Today, it’s estimated that a fully operational artillery model will be ready for final sign off and proper production by next year: the weapon is such a big part of the US Navy’s long term plans that the current generation of destroyers are all electric, in preparation for the fitting of the finished railgun product. It makes sense: the railgun is essentially a 21st century ship’s cannon. However, they’ve been saying ‘next year, next year’ for a long, long time. We’ll take it with a pinch of salt.

1. Project Habakkuk
In the early 1940s, with World War II in full swing, inventor and innovator Geoffrey Pyke was considering how to solve the very topical problem of providing cover and protection from German u-boats to troop ships and convoys in the mid-Atlantic, out of range of any land-based aircraft squadron.

It being halfway through the biggest and most expensive war in history, proper building materials were in short supply, and correspondingly expensive to procure. Suddenly, Pyke hit upon the solution, an idea both revolutionary and practical. He would have build the biggest aircraft carrier the world had ever seen, cheaper and more efficiently than any before it: an unsinkable floating island made entirely of ice.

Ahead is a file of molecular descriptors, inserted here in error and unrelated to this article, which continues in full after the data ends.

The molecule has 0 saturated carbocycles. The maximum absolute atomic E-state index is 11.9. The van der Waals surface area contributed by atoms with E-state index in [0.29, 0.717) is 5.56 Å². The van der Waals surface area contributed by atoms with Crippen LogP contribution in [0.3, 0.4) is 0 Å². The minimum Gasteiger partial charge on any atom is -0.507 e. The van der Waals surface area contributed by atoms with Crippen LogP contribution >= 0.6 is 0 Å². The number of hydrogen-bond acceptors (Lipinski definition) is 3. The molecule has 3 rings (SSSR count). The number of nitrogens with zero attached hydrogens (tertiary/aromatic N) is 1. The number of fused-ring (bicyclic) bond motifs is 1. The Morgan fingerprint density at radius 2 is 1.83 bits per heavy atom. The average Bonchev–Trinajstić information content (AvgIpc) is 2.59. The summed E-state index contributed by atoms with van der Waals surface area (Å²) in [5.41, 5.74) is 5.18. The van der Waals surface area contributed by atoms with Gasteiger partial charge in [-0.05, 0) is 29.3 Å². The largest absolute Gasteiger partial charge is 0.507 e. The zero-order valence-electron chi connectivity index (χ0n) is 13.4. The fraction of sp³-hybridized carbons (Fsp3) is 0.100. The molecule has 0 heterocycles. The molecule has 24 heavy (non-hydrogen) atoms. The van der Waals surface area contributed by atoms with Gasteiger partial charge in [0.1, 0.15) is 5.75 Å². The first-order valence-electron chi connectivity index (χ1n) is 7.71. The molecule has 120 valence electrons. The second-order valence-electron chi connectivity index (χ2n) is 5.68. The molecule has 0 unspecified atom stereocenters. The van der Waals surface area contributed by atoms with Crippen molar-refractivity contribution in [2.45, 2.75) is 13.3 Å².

This wasn’t a new idea, astonishingly. A German initiative had attempted something on a smaller scale a dozen years earlier, and the idea had already circulated the Admiralty a few years earlier, to almost total ridicule. Pyke was the first to consider crafting the huge carrier from pykrete, though.
Ice, you see, isn’t actually that strong, and melts arbitrarily and at the wrong moments. Meanwhile, icebergs are mostly underwater and prone to tipping and rolling, thereby making lousy landing strips for aircraft. Pykrete, on the other hand, named for Pyke himself, was frozen water and wood pulp: its low thermal conductivity made melting far less of a consideration, and it had more in common with concrete in terms of its bulletproof consistency and durability. It could also be easily shaped for construction.

Project Habakkuk (named for the book of the Bible that referenced a magnificent work of the Lord: “Be utterly astounded! For I will work a work in your days which you would not believe, though it were told you.”) was, as should be obvious to anyone, a non-starter. The project required a giant refrigeration plant and insultation to keep the pykrete the correct temperature and prevent plastic flow from causing the shape of the giant ship to sag: such a plant would be too expensive and take too long to build.

Costs had ballooned to £2.5million by the time the idea was scrapped, with every arm of the British military chipping in to add their own outlandish requirements to the increasingly ludicrous proposal. Pyke himself had been removed from the project long before.

Do you have a favourite ‘top secret’ weapon or military project you’d like to tell the world about, whether upcoming or past, roaring success or utter fiasco?